I’m not going to exhaust too much research time on this. But I’ll address specifically the article claims.
Again, as with my answer to Are the hospitals known as The Cancer Treatment Centers of America really effective? I will give the company itself the benefit of the doubt, because this was not an official press release put out by the company. Instead it is an article posted in blog format by an non-medical/healthcare organization.
Still, here’s red flag #1:
“It’s a really big thing,” says Levy, a biotechnology entrepreneur who was formerly CEO for Biokine Therapeutics. “If you give chemo, apart from the really nasty side effects, what often happens is that cancer becomes immune [to it]. The tumor likes to mutate and develops an ability to hide from the treatment. Our vaccines are also designed to overcome that problem.”
Putting aside my bias against describing a cancer vaccine as “a really big thing” (this could be a language issue) — Levy, who is the company’s CFO (where is the chief medical / scientific officer? Medical director? Why aren’t they being quoted?) — attempts to describe the evolution of metastasis that then leads to a false claim (if he were in the U.S. governed by FDA’s mandates.)
There is no data from the company that suggests the vaccines were designed to “overcome that problem” — and which problem, exactly? The “immunity” problem? The “mutation” problem? The “ability to hide from treatment” problem? Each of these could be specific traits to a cancer cell, or according to Levy, would collectively describe one cancer cell. These can also be traits for either solid tumors or liquid tumors. But Levy is vague, when the investigational drug is being targeted for development against multiple myeloma, a blood cancer (liquid tumor.)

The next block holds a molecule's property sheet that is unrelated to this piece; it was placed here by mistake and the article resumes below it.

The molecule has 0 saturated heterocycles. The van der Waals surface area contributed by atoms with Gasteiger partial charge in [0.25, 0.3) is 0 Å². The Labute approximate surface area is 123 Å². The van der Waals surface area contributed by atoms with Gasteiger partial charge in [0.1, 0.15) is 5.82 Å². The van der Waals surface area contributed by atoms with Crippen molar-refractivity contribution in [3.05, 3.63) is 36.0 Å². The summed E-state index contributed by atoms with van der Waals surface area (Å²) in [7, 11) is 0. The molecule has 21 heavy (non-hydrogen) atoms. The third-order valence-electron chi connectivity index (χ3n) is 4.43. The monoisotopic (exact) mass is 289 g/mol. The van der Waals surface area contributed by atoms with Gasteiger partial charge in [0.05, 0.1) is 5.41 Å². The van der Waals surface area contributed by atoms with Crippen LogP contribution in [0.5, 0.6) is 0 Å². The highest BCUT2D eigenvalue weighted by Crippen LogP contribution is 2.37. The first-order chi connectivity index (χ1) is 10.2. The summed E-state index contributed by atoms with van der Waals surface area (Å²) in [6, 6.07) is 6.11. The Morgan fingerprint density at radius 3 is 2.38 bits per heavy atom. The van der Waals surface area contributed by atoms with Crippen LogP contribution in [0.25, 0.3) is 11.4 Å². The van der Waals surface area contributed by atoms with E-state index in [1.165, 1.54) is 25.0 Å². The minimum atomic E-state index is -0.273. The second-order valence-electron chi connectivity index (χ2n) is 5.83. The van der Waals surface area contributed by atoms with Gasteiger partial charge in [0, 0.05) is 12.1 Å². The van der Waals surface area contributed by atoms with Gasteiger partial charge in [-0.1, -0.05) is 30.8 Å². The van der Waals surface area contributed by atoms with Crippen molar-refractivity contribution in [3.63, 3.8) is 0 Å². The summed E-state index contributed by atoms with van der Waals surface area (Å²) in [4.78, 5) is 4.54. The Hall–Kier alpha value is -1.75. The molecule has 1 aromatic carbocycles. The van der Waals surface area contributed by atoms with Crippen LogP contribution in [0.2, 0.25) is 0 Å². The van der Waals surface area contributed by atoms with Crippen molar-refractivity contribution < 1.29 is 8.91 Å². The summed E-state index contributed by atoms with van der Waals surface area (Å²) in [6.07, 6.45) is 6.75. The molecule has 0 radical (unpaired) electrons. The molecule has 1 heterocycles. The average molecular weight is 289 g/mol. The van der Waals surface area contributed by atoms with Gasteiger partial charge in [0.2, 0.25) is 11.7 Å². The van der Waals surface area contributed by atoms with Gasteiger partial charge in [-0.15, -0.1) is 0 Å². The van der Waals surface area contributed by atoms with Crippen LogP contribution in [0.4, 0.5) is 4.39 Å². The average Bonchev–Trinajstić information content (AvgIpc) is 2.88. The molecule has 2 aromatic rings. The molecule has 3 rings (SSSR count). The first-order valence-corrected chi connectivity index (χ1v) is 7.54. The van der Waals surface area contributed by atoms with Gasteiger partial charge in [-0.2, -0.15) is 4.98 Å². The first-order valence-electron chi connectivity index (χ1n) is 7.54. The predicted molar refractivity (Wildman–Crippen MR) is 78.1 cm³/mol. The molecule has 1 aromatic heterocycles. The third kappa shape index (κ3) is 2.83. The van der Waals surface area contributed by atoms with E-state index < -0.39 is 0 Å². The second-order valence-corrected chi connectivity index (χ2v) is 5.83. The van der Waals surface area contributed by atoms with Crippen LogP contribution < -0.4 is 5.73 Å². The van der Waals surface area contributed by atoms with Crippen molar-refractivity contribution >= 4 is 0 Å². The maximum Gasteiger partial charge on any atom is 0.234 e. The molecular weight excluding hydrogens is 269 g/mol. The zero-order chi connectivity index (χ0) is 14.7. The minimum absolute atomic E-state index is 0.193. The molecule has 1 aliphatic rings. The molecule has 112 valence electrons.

Red flag #2 Claim of “Breakthrough”
Is this “breakthrough” describing the idea of using a vaccine against cancer? No: Cancer vaccines aren’t a breakthrough. The immunotherapy concept has been around for decades. http://www.cancer.gov/cancertopics/factsheet/Therapy/cancer-vaccines
Is this “breakthrough” describing the application of the vaccination concept against a specific cancer, namely multiple myeloma? No: As of November 15, 2011 there are 16 different cancer vaccine trials actively targeting multiple myeloma (Vaxil Bio’s trial is listed too). http://www.cancer.gov/clinicaltrials/search/results?protocolsearchid=6406649
Is this “breakthrough” describing a novel target? No: The MUC1 gene has been described back in 1984 when it was first observed in human breast carcinomas: http://www.ncbi.nlm.nih.gov/pubmed/6094338?dopt=Abstract&holding=npg
Is this “breakthrough” describing a particular characteristic of the investigational target? Maybe: According to the company’s website: “Unlike other vaccines which target the entire MUC1 protein or other domains, ImMucin does not contain any non-specific epitopes, which could dilute and disturb specific anti–cancer immunity. ImMucin™ was shown to selectively be expressed on tumor cells, thereby ensuring specific anti-cancer activity.” http://www.vaxilbio.com/index.php?option=com_content&view=article&id=18&Itemid=27
Hardly a breakthrough,
may be an interesting agent to add to the mix in a cancer that currently has multiple therapeutic options (including antibody-based therapies considered as “novel” agents — see http://www.ncbi.nlm.nih.gov/pubmedhealth/PMH0001609/),
with limited clinical trial involving more than 15 patients in one site http://www.vaxilbio.com/index.php?option=com_content&view=article&id=24&Itemid=37
Free advice for the company: I’d save the big claims language until I see progress free survival and overall survival data…. because isn’t a true breakthrough grounded in patients getting the outcomes that matter the most to them — an acceptable balance between extended quantity of life with a reasonable quality of life?